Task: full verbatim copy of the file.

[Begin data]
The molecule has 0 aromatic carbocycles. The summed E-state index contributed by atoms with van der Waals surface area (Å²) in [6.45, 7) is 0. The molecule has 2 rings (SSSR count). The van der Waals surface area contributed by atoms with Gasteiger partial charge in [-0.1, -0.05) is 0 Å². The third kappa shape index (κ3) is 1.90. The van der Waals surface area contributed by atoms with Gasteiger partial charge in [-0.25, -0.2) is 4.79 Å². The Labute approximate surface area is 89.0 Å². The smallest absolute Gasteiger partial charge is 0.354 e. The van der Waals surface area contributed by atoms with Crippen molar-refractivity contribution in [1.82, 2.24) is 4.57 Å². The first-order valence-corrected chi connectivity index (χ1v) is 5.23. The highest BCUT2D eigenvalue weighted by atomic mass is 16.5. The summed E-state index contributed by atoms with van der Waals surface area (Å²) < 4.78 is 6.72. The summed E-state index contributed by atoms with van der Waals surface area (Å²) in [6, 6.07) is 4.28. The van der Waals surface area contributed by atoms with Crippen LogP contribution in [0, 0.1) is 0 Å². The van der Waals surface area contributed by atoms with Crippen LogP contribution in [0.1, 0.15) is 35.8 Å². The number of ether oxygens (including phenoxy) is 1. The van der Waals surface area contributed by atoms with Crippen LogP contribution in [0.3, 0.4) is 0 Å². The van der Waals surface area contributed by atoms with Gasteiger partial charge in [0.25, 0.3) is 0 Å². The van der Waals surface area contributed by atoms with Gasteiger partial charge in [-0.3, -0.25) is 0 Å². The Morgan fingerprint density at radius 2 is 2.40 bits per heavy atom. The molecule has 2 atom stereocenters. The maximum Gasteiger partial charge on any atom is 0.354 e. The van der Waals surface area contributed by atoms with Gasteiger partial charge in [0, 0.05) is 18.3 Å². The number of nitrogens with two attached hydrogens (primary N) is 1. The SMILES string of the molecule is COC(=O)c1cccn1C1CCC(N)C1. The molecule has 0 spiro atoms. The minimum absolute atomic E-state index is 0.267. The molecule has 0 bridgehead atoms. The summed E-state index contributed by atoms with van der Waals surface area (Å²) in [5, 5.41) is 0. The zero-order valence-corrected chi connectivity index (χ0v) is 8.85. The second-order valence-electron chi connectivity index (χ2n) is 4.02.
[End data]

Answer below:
The molecule has 0 aromatic carbocycles. The summed E-state index contributed by atoms with van der Waals surface area (Å²) in [6.45, 7) is 0. The molecule has 2 rings (SSSR count). The van der Waals surface area contributed by atoms with Gasteiger partial charge in [-0.1, -0.05) is 0 Å². The third kappa shape index (κ3) is 1.90. The van der Waals surface area contributed by atoms with Gasteiger partial charge in [-0.25, -0.2) is 4.79 Å². The Labute approximate surface area is 89.0 Å². The smallest absolute Gasteiger partial charge is 0.354 e. The van der Waals surface area contributed by atoms with Crippen molar-refractivity contribution in [1.82, 2.24) is 4.57 Å². The first-order valence-corrected chi connectivity index (χ1v) is 5.23. The highest BCUT2D eigenvalue weighted by atomic mass is 16.5. The summed E-state index contributed by atoms with van der Waals surface area (Å²) < 4.78 is 6.72. The summed E-state index contributed by atoms with van der Waals surface area (Å²) in [6, 6.07) is 4.28. The van der Waals surface area contributed by atoms with Crippen LogP contribution in [0, 0.1) is 0 Å². The van der Waals surface area contributed by atoms with Crippen LogP contribution in [0.1, 0.15) is 35.8 Å². The number of ether oxygens (including phenoxy) is 1. The van der Waals surface area contributed by atoms with Crippen LogP contribution in [0.3, 0.4) is 0 Å². The van der Waals surface area contributed by atoms with Gasteiger partial charge in [0.25, 0.3) is 0 Å². The van der Waals surface area contributed by atoms with Gasteiger partial charge in [-0.3, -0.25) is 0 Å². The Morgan fingerprint density at radius 2 is 2.40 bits per heavy atom. The molecule has 2 atom stereocenters. The maximum Gasteiger partial charge on any atom is 0.354 e. The van der Waals surface area contributed by atoms with Gasteiger partial charge in [0, 0.05) is 18.3 Å². The number of nitrogens with two attached hydrogens (primary N) is 1. The SMILES string of the molecule is COC(=O)c1cccn1C1CCC(N)C1. The molecule has 0 spiro atoms. The minimum absolute atomic E-state index is 0.267. The molecule has 0 bridgehead atoms. The summed E-state index contributed by atoms with van der Waals surface area (Å²) in [5, 5.41) is 0. The zero-order valence-corrected chi connectivity index (χ0v) is 8.85. The second-order valence-electron chi connectivity index (χ2n) is 4.02.